Seed to Leaf: Same Plant, Different Uses


with Stephanie Bullen
Chief Flavor Advisor
September 28, 2015
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Seed to Leaf: Same Plant, Different Uses

Throughout our exploration of seeds, I’ve rediscovered how many plants that produce our culinary seeds also bring us some of our most commonly used herbs.

We have spent the summer focused on seeds: growing, harvesting, and using them. During our Seed to Seed promotion, we have discussed planting seeds in your garden, using seeds as a seasoning, brining with seeds, and cooking with seeds in summer-inspired recipes.

Throughout our exploration of seeds, I’ve rediscovered how many plants that produce our culinary seeds also bring us some of our most commonly used herbs. (It’s worth a mention that herbs are the name for only the leafy, green part of the plant; spices, on the other hand, can mean just about any part of a plant from seed to root to flower.)

Weed vs. seed?
Customers sometimes wonder if you can use a plant’s seed and its herb counterpart in substitution for one another—after all they come from the same plant, right?

Let’s take dill, for example. The fact is, dill weed and dill seed have distinctly different flavor profiles and should not be used in substitution of each other.

Dill weed has a light, slightly grassy, almost subtle flavor—which is what makes it a perfect ingredient to highlight the delicate flavor of shallots in our Capitol Hill Seasoning, without being overpowering. It’s also an ideal herb for tomato soups or to build the best Bloody Mary.

Dill seed, on the other hand, has a distinctive pungent, aromatic flavor that is similar to caraway (the seed featured in rye bread). Earthy dill seed works well in combination with other seeds, like sharp mustard or bright coriander, and is a key ingredient in pickling.

Our Cherry Creek Seafood Seasoning is a great example of how similar ingredients can be used to build depth of flavor. Dill seeds are used to build a strong base flavor, while dill weed adds a light aromatic finishing note. You might have noticed that many classic DIY pickle recipes will use both dill weed and dill seed to build layers of flavor.

While dill may be the most common example of a plant that produces both an herb and a spice, it’s by no means the only example. 

Cole slaw spice or soup seasoning?
Much like dill weed compares to dill seed, celery flakes have a lighter flavor than celery seed. Celery flakes can be added to soups for a subtle, herby but distinctive celery flavor. Celery seeds are probably best known as ‘that spice that you put into cole slaw’ but are also great in potato salads and salad dressing. They do have a strong flavor so should be used with a light hand. If you love celery or always keep Celery Salt on hand, try our Cambridge Celery Seasoning. It features that distinctive celery flavor but is a bit more amped up than the tried-and-true Celery Salt, as we add dill seed, onion, shallot, and garlic.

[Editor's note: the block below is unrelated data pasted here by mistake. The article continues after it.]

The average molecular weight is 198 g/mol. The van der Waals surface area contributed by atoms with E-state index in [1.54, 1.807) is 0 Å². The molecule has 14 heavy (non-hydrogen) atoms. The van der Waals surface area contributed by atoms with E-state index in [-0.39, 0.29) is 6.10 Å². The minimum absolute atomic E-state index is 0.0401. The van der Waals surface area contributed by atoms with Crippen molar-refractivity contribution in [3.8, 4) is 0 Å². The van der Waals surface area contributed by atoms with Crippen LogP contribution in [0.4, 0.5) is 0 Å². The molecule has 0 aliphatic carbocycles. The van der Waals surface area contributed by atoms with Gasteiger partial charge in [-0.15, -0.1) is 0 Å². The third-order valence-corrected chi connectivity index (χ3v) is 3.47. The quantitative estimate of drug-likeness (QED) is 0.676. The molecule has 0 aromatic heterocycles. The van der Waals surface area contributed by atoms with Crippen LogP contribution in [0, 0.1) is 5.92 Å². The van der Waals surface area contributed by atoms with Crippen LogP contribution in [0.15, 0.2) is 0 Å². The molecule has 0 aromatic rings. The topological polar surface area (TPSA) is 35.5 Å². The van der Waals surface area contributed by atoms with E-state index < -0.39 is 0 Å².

It’s all (fenu)Greek to me!
Fenugreek is one of those ‘exotic’ spices that probably is not already in your pantry. Commonly used in breads, curries, and vegetable dishes in South Asia, India, and parts of Africa, the seed has maple-like undertones. In small amounts, and often lightly toasted, it adds a nutty flavor and subtle sweetness but too much may cause bitterness in a dish. Ground fenugreek seeds are an ingredient in our Yellow Curry, adding the slight sweetness that creates a balanced flavor. Fenugreek leaves can actually be used similarly to pea shoots (as fenugreek is from the pea family), to garnish a dish with a sweet, light, herbal flavor. The leaves have a much more mild flavor, reminiscent of celery flakes. For a new twist on curry, garnish with a few fenugreek leaves just before serving.

What’s in a name?
Have you ever stumbled across a recipe (perhaps from a European cookbook) that includes coriander leaves and been absolutely stumped? It’s not that your grocery store doesn’t carry them, it’s that we know them by a different name: cilantro. That’s right, cilantro is the Spanish name for the leaf of the coriander plant.

Where the distinctive flavor of cilantro leaf often elicits a strong reaction (people seem to either love it or loathe it), mild coriander seed doesn’t seem to have the same effect. When was the last time you heard someone go on and on about how much they love coriander? Never? Didn’t think so. That’s probably because coriander is hardly recognizable, on flavor alone, as being related to cilantro let alone from the same plant. Coriander has sweet, almost citrus-like flavors, with just a hint of an earthy undertone. This sweet, mild flavor can be used in everything from cookies (where it adds a bright citrus note) to Southwestern spice blends like our El Diente Southwestern Seasoning (where it complements cumin’s rich, earthy flavor). Coriander could almost be called an ‘all-purpose’ spice as it is used in beef rubs and vegetarian curries, pickling spices and seafood seasonings alike.

We hope our Seed to Seed summer has inspired you to incorporate these invaluable little spices (and perhaps even their herb counterparts) into your everyday cooking. For more of our favorite recipes, check out our Seeds recipe page.


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